When I was in the UK last month, I got quite emotional a few times as I did things that, during the darkest days of the pandemic, seemed like they might never happen again. Obviously, it was fantastic seeing friends and family after so long, and great to attend my cousin’s wedding with loads of hugs, kisses, and re-bonding much missed aunts, uncles, and cousins. I also learned to once again appreciate the freedom to travel between the two countries I love. However, one thing that really underscored the return to some type of ‘normalcy’ to me was once again going to the theatre in London’s West End, which is the British equivalent of Broadway in New York.
First, let’s clear the air on a transatlantic spelling difference. The British spell ‘theatre’ differently than ‘theater’ in the American spelling tradition. Just to complicate matters further, in the UK ‘theatre’ can only be used to mean a place of live plays and entertainment, whereas in the US you can also have a ‘movie theater’ where films (movies) are shown. In the UK this would always be known as a ‘cinema’.
My husband and I wanted to see something uplifting in London, and we both love musicals. So, we chose to see (or rather I chose and he capitulated) “Tina – The Musical”. This story of Tina Turner, while not in the same league as a classic show like Les Miserables, was very enjoyable. The music was great, and her story of triumph over both poverty and her early abusive relationship with husband Ike Turner is inspiring. The singing and sets were first rate, and it was just so good to be back in an audience of over a thousand people in the city I grew up in and spent many years as a young woman.
I have always found music and the theatre provide me with a welcome release from day-to-day stress and life in general. Did you know that the ancient Greeks first noticed this process and coined the phrase ‘cathartic’ when they saw the strong impact theatre and theatrical traditions had on their audiences? The philosophers of the day noted that their art forms of tragic and comic dramas really moved audiences and alleviated their burdens of daily troubles and woes.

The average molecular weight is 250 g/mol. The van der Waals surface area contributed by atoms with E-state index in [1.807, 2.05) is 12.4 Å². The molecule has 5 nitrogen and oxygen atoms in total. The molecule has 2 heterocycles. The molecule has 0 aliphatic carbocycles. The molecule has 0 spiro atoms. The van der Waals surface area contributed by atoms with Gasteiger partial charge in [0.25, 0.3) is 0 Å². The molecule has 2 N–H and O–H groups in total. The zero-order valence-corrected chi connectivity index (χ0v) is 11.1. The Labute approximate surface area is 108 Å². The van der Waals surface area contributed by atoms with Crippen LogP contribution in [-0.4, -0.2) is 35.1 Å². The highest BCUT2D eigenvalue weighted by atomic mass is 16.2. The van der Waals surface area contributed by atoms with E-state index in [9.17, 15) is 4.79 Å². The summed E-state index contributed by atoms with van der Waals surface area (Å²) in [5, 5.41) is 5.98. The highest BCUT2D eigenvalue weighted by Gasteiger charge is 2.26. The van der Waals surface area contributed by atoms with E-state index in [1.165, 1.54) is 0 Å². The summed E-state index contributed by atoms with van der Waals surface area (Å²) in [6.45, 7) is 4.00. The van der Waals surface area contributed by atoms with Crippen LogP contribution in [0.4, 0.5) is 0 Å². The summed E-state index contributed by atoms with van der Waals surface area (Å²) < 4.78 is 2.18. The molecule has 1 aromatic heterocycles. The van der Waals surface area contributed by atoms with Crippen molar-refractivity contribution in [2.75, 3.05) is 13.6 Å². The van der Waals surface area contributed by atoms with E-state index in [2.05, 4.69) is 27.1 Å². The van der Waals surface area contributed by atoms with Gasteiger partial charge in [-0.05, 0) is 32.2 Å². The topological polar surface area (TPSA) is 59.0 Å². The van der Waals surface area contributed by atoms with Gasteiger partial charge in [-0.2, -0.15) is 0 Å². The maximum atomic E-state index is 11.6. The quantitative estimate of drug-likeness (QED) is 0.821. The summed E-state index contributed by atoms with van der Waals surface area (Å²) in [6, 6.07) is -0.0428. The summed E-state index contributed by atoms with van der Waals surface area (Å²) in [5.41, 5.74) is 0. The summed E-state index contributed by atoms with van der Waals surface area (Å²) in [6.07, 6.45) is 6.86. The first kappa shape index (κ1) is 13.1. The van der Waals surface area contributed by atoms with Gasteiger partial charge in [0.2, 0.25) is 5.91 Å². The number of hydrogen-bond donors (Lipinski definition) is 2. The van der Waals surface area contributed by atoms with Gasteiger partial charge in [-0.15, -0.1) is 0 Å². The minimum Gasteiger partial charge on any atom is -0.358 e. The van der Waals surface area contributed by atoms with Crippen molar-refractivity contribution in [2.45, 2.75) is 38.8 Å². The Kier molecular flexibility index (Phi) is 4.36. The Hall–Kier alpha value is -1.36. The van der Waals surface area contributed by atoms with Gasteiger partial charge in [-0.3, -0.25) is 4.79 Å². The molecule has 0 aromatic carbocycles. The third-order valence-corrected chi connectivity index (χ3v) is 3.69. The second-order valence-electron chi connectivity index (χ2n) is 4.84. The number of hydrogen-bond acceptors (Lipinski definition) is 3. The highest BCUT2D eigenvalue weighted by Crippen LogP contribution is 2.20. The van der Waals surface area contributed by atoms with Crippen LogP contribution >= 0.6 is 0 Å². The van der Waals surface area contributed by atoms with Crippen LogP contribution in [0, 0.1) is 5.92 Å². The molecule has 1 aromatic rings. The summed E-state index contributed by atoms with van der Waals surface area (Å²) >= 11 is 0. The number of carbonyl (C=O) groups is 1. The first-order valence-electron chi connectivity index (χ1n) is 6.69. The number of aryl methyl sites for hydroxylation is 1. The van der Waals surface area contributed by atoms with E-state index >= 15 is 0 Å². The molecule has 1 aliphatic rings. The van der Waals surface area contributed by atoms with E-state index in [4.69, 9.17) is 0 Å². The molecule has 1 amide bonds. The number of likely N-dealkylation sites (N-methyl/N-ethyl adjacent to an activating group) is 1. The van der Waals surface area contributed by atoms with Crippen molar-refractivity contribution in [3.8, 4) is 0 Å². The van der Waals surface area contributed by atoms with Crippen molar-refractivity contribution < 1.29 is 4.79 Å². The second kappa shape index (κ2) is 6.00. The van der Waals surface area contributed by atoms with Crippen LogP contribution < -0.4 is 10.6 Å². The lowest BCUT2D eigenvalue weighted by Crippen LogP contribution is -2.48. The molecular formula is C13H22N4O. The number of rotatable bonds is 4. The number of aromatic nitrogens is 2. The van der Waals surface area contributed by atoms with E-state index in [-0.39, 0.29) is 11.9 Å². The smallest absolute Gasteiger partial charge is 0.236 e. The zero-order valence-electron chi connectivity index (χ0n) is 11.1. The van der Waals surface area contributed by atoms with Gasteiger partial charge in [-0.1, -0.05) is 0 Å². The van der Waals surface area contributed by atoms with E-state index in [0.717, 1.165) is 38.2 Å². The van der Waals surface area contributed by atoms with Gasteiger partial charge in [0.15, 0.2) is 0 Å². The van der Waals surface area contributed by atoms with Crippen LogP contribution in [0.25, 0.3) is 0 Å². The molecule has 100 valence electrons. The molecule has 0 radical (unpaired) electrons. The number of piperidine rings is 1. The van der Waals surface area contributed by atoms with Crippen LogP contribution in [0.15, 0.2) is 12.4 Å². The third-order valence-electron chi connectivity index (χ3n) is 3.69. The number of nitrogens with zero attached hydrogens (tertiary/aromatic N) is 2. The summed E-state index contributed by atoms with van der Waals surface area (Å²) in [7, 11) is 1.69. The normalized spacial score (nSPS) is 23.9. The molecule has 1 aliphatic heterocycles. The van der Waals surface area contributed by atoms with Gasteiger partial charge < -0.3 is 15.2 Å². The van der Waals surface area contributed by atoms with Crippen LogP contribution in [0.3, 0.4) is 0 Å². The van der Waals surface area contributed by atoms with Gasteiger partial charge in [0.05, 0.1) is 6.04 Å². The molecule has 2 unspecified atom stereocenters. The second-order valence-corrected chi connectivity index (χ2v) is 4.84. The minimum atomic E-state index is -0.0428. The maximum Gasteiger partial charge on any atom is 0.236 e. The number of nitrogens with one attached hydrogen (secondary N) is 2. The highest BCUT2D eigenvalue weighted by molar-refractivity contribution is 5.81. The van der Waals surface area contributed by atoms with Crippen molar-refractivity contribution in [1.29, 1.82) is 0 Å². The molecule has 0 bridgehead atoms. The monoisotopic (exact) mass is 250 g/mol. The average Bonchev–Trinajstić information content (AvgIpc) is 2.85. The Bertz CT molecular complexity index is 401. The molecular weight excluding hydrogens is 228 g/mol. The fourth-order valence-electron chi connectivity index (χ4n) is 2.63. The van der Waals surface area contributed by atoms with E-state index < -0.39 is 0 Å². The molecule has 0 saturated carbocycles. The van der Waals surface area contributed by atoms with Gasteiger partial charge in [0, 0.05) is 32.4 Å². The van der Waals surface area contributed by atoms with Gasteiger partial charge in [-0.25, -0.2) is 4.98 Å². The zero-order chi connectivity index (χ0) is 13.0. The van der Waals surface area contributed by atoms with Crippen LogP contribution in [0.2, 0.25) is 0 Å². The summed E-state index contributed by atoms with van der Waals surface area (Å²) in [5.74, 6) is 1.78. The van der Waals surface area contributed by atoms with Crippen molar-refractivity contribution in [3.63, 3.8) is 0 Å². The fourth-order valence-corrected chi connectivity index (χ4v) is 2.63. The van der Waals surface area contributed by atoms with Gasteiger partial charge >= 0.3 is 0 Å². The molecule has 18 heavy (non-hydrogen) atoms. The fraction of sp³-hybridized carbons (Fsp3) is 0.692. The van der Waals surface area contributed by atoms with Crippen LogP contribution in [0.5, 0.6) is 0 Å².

The history of British theater dates back to Medieval times when travelling players would perform religious mystery plays in villages and towns, portraying the lives of saints and uplifting bible stories. Community-based religious theater stopped abruptly in 1534 when King Henry VIII broke the British church away from the Pope and Catholicism in Rome so he could divorce and remarry. Overnight, actors had to be part of a royal or aristocratic household to perform. A little later during Queen Elizabeth I’s reign (she was Henry VIII’s daughter), royal patents or licenses were given to actors to perform commercially and many open-air public theaters were built at this time. The Elizabethan age was very important for theatre, and this is of course when the great author and playwright, William Shakespeare, first came to prominence.
So how did London’s West End district begin? During the 17th century, the first of the 39 theaters that make up this district was built and named the ‘Theatre Royal’. We saw ‘Tina: The Musical’ nearby at the Aldwych Theatre, a more modern theatre which opened in 1905. London’s theatres tend to be magnificent and opulent buildings. The Aldwych is no exception, and it spent its first years primarily hosting musical comedies. Famous 20th century actors including Laurence Olivier and Vivian Leigh starred at the Aldwych and in 1960 the prestigious Royal Shakespeare Company made the Aldwych its London base for 21 years. Since then the Aldwych has played host to a number of musicals including Fame, Dirty Dancing, Beautiful and after a break due to the pandemic, Tina resumed last year. There is much more information at www.BritishTheatre.com.
I will leave you with a quote by the great American/Canadian film actress, Mary Pickford; “Make them laugh, make them cry… What do people go to the theatre for? An emotional exercise. I am a servant of the people. I have never forgotten that.”
God Bless America!
– ENDS –